Difficulty level: Moderate

Altitude: 1,800 meters to 3,050 meters

The trek starts from Govindghat, a small town on the banks of the Alaknanda River. From here, one can either take a shared jeep or a pony to reach Pulna, which is about 4 kilometers away. Alternatively, one can also walk along the motorable road. From Pulna, the trek follows a well-marked trail that passes through forests, villages, bridges, and waterfalls. The trail is mostly uphill and can be tiring for beginners. The trek ends at Ghangaria, a small village that serves as the base camp for visiting the valley. Ghangaria has several hotels, guest houses, campsites, and restaurants where one can stay overnight and enjoy the views of the mountains.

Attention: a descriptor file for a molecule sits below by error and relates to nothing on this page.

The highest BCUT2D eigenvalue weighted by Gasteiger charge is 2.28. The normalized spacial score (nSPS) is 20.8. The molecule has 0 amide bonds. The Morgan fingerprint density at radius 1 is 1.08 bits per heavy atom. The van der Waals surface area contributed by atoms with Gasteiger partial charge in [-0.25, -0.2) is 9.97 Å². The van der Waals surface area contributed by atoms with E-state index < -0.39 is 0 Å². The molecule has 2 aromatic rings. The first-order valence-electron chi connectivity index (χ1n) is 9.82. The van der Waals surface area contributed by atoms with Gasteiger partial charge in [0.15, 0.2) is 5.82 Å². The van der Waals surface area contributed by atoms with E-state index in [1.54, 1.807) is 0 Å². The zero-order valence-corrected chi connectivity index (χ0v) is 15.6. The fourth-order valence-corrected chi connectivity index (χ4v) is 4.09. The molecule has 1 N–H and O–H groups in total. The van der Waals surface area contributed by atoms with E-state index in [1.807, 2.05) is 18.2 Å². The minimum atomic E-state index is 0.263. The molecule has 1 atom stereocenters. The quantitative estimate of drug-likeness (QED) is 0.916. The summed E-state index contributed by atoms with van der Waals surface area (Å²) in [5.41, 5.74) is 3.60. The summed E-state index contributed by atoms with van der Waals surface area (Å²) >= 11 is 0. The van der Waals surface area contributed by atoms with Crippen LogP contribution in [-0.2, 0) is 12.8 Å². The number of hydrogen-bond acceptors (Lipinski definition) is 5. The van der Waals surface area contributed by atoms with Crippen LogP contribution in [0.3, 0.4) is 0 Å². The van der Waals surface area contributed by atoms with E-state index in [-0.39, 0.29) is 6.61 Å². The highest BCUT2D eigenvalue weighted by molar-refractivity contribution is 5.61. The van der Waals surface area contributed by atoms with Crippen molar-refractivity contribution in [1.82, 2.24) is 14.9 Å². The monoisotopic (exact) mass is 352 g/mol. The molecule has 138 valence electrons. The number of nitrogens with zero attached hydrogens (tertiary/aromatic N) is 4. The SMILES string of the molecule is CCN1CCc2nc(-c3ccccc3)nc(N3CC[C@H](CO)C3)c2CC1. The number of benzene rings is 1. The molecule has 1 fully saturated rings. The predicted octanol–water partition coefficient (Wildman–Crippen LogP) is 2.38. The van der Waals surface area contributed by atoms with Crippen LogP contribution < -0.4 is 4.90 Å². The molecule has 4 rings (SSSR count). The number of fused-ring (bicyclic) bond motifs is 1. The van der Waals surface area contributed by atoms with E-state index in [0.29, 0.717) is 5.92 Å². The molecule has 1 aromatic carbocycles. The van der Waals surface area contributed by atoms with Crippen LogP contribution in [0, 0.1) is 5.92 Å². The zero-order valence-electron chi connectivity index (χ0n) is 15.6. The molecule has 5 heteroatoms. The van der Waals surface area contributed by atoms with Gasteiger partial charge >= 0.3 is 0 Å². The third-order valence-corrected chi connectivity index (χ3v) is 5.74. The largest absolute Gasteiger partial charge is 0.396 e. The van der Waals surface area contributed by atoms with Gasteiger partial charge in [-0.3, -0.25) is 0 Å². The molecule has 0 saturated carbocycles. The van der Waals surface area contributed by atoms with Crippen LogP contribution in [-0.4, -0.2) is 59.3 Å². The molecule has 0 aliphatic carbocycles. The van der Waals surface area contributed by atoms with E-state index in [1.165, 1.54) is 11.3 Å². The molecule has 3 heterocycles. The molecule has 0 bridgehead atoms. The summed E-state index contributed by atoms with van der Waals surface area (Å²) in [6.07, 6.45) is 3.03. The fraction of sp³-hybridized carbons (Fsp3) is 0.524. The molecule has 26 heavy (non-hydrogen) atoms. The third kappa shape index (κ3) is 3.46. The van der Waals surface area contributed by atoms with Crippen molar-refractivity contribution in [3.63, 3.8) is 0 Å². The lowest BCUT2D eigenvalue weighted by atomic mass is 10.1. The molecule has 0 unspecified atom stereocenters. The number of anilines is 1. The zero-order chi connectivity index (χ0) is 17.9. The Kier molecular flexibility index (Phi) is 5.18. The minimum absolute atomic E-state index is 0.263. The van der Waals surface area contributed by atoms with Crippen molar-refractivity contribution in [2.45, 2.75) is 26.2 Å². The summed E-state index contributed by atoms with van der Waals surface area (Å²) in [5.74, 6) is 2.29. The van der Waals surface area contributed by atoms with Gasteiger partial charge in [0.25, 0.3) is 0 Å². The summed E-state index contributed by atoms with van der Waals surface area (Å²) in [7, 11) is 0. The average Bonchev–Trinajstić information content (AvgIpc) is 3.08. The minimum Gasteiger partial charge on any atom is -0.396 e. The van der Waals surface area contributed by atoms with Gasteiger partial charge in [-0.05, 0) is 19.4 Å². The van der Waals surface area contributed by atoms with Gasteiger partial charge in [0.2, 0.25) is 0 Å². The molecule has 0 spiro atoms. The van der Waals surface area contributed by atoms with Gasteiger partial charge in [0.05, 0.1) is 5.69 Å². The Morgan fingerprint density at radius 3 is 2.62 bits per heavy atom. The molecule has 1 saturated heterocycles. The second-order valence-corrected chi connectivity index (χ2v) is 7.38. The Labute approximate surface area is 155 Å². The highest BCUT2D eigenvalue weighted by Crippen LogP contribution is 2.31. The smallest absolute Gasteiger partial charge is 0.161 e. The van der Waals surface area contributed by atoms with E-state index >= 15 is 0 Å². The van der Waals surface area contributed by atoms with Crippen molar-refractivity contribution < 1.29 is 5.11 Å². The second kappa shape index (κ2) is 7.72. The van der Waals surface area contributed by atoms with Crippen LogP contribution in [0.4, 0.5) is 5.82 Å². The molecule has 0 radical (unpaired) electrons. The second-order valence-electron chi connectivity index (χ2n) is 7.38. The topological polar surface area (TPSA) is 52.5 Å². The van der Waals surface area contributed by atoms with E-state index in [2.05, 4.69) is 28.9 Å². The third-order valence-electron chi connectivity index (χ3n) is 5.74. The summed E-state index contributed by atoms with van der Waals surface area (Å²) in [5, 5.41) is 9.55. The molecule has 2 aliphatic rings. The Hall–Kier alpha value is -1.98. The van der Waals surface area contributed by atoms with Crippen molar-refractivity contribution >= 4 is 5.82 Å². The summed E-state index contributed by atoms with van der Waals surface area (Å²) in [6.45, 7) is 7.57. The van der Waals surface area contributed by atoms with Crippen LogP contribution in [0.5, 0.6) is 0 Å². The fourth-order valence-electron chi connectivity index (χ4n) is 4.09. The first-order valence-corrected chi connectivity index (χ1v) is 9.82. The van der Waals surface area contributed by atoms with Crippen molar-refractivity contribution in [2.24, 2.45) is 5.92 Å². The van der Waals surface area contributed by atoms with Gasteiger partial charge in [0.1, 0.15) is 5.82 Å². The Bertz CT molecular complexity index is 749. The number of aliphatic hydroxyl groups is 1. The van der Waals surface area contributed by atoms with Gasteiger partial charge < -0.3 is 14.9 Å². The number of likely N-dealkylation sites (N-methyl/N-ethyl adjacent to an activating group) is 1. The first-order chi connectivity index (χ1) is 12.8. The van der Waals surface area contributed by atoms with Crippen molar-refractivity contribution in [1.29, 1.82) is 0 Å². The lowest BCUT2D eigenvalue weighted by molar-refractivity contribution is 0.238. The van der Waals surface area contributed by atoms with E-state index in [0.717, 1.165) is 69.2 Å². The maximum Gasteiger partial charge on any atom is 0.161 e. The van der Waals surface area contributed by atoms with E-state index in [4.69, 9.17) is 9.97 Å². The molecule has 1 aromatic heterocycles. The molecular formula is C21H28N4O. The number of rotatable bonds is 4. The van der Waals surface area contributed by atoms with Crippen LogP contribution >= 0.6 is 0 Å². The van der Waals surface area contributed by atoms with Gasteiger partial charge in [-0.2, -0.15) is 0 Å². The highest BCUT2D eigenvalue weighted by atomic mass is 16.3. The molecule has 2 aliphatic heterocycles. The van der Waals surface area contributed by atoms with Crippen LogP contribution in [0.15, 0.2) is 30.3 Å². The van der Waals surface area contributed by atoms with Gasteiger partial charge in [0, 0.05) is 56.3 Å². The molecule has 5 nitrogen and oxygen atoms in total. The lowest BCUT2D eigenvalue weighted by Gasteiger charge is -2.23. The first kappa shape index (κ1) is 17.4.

Day 2: Ghangaria to Valley of Flowers and back

Distance: 8 kilometers

Duration: 4 to 5 hours

Difficulty level: Easy to Moderate

Altitude: 3,050 meters to 3,650 meters

The trek starts from Ghangaria early in the morning, after obtaining the entry permit and paying the fee at the forest check post. The permit is valid for one day only and costs Rs. 150 for Indians and Rs. 600 for foreigners. The trek follows a narrow path that crosses a bridge over the Pushpawati River and then ascends gradually through meadows and forests. The trek offers spectacular views of the valley and its flowers, as well as the surrounding peaks and glaciers. The trek ends at the tip of the valley, where one can see a small stream flowing from the glacier. One can spend some time exploring the valley and taking pictures, but must return to Ghangaria by evening, as camping is not allowed in the valley.